Knowing I did need to have some kind of a mirror in the room I placed several small antique shaving mirrors from a collection we have on the vanity.  Loved it for a day or two, and then it felt cluttered.  I removed the shaving mirrors.  When designing a space I'll often just sit or stand or walk-it for hours to see/feel/study different angles/lines of sight/elevations and it was during one of these studies with the door closed that the thought of putting the mirror behind the door popped into my head as the perfect solution.  I mean, that's when you would use a mirror, in the privacy of the bath with the door closed since you really don't have to watch yourself wash your hands;)!  I checked clearance and the mirror alone would just work on the wall behind the barn door... perfect, problem solved!  I used the antique, beveled oval mirror from the frame that I had initially found for over the vanity.  Now, instead of the constant changing images from the tv being reflected in the mirror, you get a glimpse outside!  Much better and I love the surprise of finding the mirror as you close the door.

The wood tassels were painted to match the vanity.

The faucet is solid brass with a "living" oiled bronze finish that will naturally wear in the most used areas with use. It is made by Kingston Brass.  It is a "wide-spread" faucet- something to consider when retrofitting a faucet to an older piece, which is determined by the measurement between the two handles.  You don't want to fall in love with a faucet only to find it won't work in your application.  I had initially wanted to refurbish the original brass faucets (which I loved) that came with the sink, but our plumber expressed great concern about their condition-  i.e. they were goners!  Dan was also not a fan of having the cold water come out of one faucet and the hot out of another.  Because the original holes were so far apart,  I had to find a "widespread" faucet .  We then had the plumber drill the center hole (using a diamond drill-bit) for the spout.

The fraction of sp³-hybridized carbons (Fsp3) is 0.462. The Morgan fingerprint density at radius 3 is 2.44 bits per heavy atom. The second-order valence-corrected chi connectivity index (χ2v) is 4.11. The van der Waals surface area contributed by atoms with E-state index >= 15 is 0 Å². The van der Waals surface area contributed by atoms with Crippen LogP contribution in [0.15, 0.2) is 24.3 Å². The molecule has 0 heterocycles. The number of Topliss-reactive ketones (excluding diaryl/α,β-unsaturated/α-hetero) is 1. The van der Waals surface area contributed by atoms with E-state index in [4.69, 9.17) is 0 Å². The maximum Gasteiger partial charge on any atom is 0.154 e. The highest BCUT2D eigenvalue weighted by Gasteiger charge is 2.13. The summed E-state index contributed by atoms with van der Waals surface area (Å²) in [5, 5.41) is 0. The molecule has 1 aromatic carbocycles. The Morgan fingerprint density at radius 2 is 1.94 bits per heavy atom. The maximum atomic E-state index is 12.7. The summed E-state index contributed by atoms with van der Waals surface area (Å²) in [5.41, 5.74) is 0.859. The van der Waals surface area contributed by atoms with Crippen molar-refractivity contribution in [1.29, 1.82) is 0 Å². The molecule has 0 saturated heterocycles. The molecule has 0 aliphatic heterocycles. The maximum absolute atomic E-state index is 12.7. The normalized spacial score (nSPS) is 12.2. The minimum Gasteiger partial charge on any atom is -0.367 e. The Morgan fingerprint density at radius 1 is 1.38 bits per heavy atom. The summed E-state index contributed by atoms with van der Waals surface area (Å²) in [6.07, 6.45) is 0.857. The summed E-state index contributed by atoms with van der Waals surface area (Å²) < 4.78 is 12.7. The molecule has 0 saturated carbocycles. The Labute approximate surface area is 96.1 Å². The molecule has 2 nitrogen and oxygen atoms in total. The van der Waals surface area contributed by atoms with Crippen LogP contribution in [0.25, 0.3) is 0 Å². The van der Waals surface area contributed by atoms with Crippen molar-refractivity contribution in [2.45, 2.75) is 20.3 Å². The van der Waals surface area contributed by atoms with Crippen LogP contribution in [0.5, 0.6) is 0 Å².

The old French chandelier masterfully wired by my very handsome in-house electrician (though not by trade;) with a little peak into the barn room.

The original barn door hardware.

Notice how the barn bath floor is a different color from the barn room. That is not a difference in lighting, but a random coincidence- all the boards the carpenters grabbed to lay the half bath (which was the first room to be laid) were this same color! After my initial "Guys, you have to mix up the different stained boards!" I actually loved it, as it is very authentic detail.  If this little bump-out had been original, it would have been an add-on and the wood used for the floor would have been put down at a different time, and would have been a different color from the barn room.  It was a serendipitous mistake!

A peek into the kitchen!  You can see the kitchen-to-barn room steps and how the rooms relate.  The barn room is 3 feet down from the farmhouse.

In case you missed the "befores" click  HERE !